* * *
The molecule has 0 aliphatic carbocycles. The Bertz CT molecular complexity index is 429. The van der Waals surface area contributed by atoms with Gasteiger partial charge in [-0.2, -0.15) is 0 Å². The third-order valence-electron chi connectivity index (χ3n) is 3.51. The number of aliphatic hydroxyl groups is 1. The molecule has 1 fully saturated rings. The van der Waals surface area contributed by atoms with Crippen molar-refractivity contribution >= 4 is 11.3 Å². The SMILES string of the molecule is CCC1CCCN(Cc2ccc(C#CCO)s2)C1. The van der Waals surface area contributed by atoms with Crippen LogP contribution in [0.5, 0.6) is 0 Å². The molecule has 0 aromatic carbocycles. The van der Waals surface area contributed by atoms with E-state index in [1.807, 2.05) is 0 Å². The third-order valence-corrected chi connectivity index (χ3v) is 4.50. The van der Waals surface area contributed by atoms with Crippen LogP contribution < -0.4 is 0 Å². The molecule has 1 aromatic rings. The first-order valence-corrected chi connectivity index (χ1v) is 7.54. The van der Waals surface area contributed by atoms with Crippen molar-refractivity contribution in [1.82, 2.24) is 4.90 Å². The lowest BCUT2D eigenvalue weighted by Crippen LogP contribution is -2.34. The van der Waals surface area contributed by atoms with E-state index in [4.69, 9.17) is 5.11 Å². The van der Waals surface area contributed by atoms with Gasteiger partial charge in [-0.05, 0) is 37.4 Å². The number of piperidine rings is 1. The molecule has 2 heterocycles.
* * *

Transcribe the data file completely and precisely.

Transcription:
The molecule has 0 aliphatic carbocycles. The Bertz CT molecular complexity index is 429. The van der Waals surface area contributed by atoms with Gasteiger partial charge in [-0.2, -0.15) is 0 Å². The third-order valence-electron chi connectivity index (χ3n) is 3.51. The number of aliphatic hydroxyl groups is 1. The molecule has 1 fully saturated rings. The van der Waals surface area contributed by atoms with Crippen molar-refractivity contribution >= 4 is 11.3 Å². The SMILES string of the molecule is CCC1CCCN(Cc2ccc(C#CCO)s2)C1. The van der Waals surface area contributed by atoms with Crippen LogP contribution in [0.5, 0.6) is 0 Å². The molecule has 0 aromatic carbocycles. The van der Waals surface area contributed by atoms with E-state index in [1.807, 2.05) is 0 Å². The third-order valence-corrected chi connectivity index (χ3v) is 4.50. The van der Waals surface area contributed by atoms with Crippen LogP contribution < -0.4 is 0 Å². The molecule has 1 aromatic rings. The first-order valence-corrected chi connectivity index (χ1v) is 7.54. The van der Waals surface area contributed by atoms with Crippen molar-refractivity contribution in [1.82, 2.24) is 4.90 Å². The lowest BCUT2D eigenvalue weighted by Crippen LogP contribution is -2.34. The van der Waals surface area contributed by atoms with E-state index in [4.69, 9.17) is 5.11 Å². The van der Waals surface area contributed by atoms with Gasteiger partial charge in [-0.05, 0) is 37.4 Å². The number of piperidine rings is 1. The molecule has 2 heterocycles.